From Kyle Hopkins in Willow --
The world’s top sled dogs began the 1,000-mile race from here to Nome Sunday under a low afternoon sun, panting in the 30-degree “heat.” As 69 strings of leaping huskies bolted from the starting line every two minutes to launch the 42nd Iditarod Trail Sled Dog Race, fans considered three key questions:
1. Last year, four-time champion Martin Buser shocked the field by dashing all the way to Rohn without a long rest. Is anyone going to pull a Buser in the coming days?
Buser finished 17th, fading after his fast start. Still, the Big Lake musher said he expects a few others to adopt variations on his risky strategy by attempting a longer-distance sprint prior to the 24-hour mandatory layover.
“Last year they all pooh-poohed me and bad mouthed me for doing something like that, but I got a nice tribute during the banquet ... some of the competitors spoke highly of the potential of a move like that,” he said.
Mushers who want to follow his lead might tweak their schedules to avoid leaving Rohn in the energy-sapping sun.
2. Will the return of two-time winner Robert Sorlie, and the 2013 success of Rookie of the Year Joar Leifseth Ulsom, signal new dominance from the once-prominent Norwegians?
Mushers recognize Sorlie as a threat, said former Iditarod contender Sebastian Schnuelle, now a blogger for iditarod.com. His countrymen, champions at home, might catch them by surprise.
Sorlie has started four Iditarods since 2002. He won two of them. Ulsom posted the fastest finish ever for a first-timer. Ralph Johannessen, meanwhile, is an Iditarod rookie but at 54 years old is the reigning Norwegian long-distance champion.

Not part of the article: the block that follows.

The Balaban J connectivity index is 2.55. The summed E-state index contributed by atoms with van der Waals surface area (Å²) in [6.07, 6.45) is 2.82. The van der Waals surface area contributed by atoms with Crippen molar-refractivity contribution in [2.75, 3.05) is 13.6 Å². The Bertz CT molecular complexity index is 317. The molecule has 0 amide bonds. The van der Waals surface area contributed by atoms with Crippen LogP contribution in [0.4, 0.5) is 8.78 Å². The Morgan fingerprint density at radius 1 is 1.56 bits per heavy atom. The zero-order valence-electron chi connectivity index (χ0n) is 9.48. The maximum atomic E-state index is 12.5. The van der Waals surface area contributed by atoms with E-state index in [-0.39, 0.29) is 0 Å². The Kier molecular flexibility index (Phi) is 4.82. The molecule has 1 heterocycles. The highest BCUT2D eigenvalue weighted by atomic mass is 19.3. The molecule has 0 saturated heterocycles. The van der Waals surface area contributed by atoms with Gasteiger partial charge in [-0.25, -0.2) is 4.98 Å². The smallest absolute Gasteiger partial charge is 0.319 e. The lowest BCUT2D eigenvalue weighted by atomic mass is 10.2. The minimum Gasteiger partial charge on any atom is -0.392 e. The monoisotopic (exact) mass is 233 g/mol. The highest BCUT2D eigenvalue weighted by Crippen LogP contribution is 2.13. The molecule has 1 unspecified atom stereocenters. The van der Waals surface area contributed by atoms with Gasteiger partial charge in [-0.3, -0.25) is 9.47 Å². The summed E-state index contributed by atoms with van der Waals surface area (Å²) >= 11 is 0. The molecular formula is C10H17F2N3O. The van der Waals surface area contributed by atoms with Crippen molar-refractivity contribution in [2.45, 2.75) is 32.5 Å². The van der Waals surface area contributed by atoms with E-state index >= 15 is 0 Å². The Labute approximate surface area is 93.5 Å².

3. Can anyone catch the Seaveys, following wins in 2012 by son Dallas, now 26, and last year’s victory by his father Mitch, 54?
As always, any of a dozen or more racers are a threat to win. Among the former champions on the trail are John Baker of Kotzebue, Denali Park musher Jeff King and Buser.
Hans Gatt, the quiet Canadian who notched two top-three Iditarod finishes in 2010 and 2011 is back with a team that he says hasn’t lost a step since he was last here two years ago.
“I have as good a chance as anybody,” said the former Yukon Quest champion.
Fan favorite and 2013 runner-up Aliy Zirkle also returns, with dogs from the family kennel that won the 1,000-mile Yukon Quest in February with her husband, Allen Moore.
Twelve of the 14 huskies that finished first in that arguably tougher Alaska-Canada race are now running with Zirkle, including little lead dog Quito.
“A lot of friends, family, fans really want me to win,” Zirkle said of her consecutive second-place finishes. “So you would think there would be more pressure. But no one puts more pressure on themselves than me.”
Danger is on the minds of many mushers this year — and not just the fear of rocky, snowless ground early in the race. Several said they’re thinking of Eureka racer Brent Sass, who suffered a head injury while leading the Yukon Quest and was forced to sit out the sport’s most lucrative distance race.
“If I had to sum up the trail report in one word, ‘Yikes.’” said Kristy Berington.
Jim Lanier, 73, has as few fingers and as many bruises as any musher on the trail. He always wears hockey pads under his parka early along the trail. This year he added a helmet, wrapped in duct tape. “For Brent,” it says on the side.
Missing from the field this year is four-time champion and trash-talking swashbuckler Lance Mackey, although if you like his attitude, root for younger brother Jason Mackey, who starts 38th and is determined to become the fourth in his family to win the race.
“Before I’m done running dogs in my lifetime, I will win this race. And this year could be the year. I’ve got the nicest team I’ve ever had, by far,” Mackey said.
“There might be faster teams, but I don’t think speed is the key. Healthy, strong dogs is what it’s going to take,” he said.
As he talked, fans watched from across the icy parking lot. Some wore camouflage hunting jackets. Some shaded their eyes under designer umbrellas.
Parked a few spaces away, Buser lounged on his sled, his fur-trimmed hood on his shoulders. No need for a hat in the warm temperatures that set the table for a hard, fast and potentially bruising trail ahead.
Buser said he’s chasing a fifth title with an “ultra-competitive” team, one of his best ever. As for Question No. 1, he wouldn’t say if he’s going to race out to a fast start again.
“You’ll see in a couple of days.”
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Anchorage Daily News / adn.com